Many in India were left outraged after the Bombay High Court recently ruled that groping a child without removing their clothing does not qualify as sexual assault. This comes after a court case in which a 39-year-old man was found not guilty of sexually assaulting a 12-year-old girl.

The incident occurred in December 2016 when, according to court documents, the man lured the child to his home by promising her guavas. Once he had her alone, he touched her chest and attempted to remove her underwear.

He was initially found guilty of sexual assault by a lower court and sentenced to three years in prison. Under Indian law, those found guilty of sexual assault may receive a minimum three-year prison term which could be extended to five years.

He then appealed to the High Court, where the ruling was overturned, despite the country’s Protection of Children From Sexual Offenses Act 2012 not specifying that sexual assault refers to skin-on-skin contact.

On January 19,  Judge Pushpa Ganediwala ruled that because there was no skin-on-skin contact since the child’s clothing was not removed, the incident “would not fall in the definition of ‘sexual assault'”.

“Considering the stringent nature of punishment provided for the offence, in the opinion of this court, stricter proof and serious allegations are required,” she wrote in her ruling. “It is the basic principle of criminal jurisprudence that the punishment for an offence shall be proportionate to the seriousness of the crime,” she said.

She acquitted him of the sexual assault charge but convicted him on a charge of molestation, for which he received a one-year prison sentence.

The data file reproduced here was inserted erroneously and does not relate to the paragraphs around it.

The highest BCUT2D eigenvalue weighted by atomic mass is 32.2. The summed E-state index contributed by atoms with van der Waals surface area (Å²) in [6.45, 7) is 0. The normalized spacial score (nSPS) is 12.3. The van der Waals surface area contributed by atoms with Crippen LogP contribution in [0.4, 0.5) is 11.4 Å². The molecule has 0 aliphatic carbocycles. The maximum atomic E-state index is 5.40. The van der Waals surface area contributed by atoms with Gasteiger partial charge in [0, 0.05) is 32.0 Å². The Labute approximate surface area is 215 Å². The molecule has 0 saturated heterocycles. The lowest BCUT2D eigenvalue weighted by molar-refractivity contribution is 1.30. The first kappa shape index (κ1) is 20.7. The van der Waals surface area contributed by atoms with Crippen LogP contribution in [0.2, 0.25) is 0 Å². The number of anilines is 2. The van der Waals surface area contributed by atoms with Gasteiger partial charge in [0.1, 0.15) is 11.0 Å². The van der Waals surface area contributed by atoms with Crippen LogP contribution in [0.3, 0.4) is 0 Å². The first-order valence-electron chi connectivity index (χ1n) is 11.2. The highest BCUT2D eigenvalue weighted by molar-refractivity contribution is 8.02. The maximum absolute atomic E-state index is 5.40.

Soon after the ruling, many in India took to social media to question the court’s logic and expressed concerns this will set a precedent for lower courts in dealing with sexual assault cases.

A Change.Org petition has been created calling for the court to reverse the ruling.

The National Commission for Protection of Child Rights has filed an urgent appeal against the judgment.

The National Commission for Women also plans to challenge this ruling in court, tweeting, “The judgment will not only have cascading effect on various provisions involving safety and security of women in general but also put all the women under ridicule and has trivialized the legal provisions provided by the legislature for the safety and security of women.”

Indian Supreme Court lawyer Karuna Nundy tweeted that the ruling was “completely contrary to established law” and will contribute to impunity in crimes against girls.

Sexual assault has long been a huge societal issue in India. In 2012, the world was shocked when a 23-year-old was gang-raped and murdered while on a New Delhi bus. This high-profile court case spurred many legal reforms and the introduction of more severe penalties for such crimes. Despite this, similar incidents continue to be reported.

Picture: Wikimedia Commons

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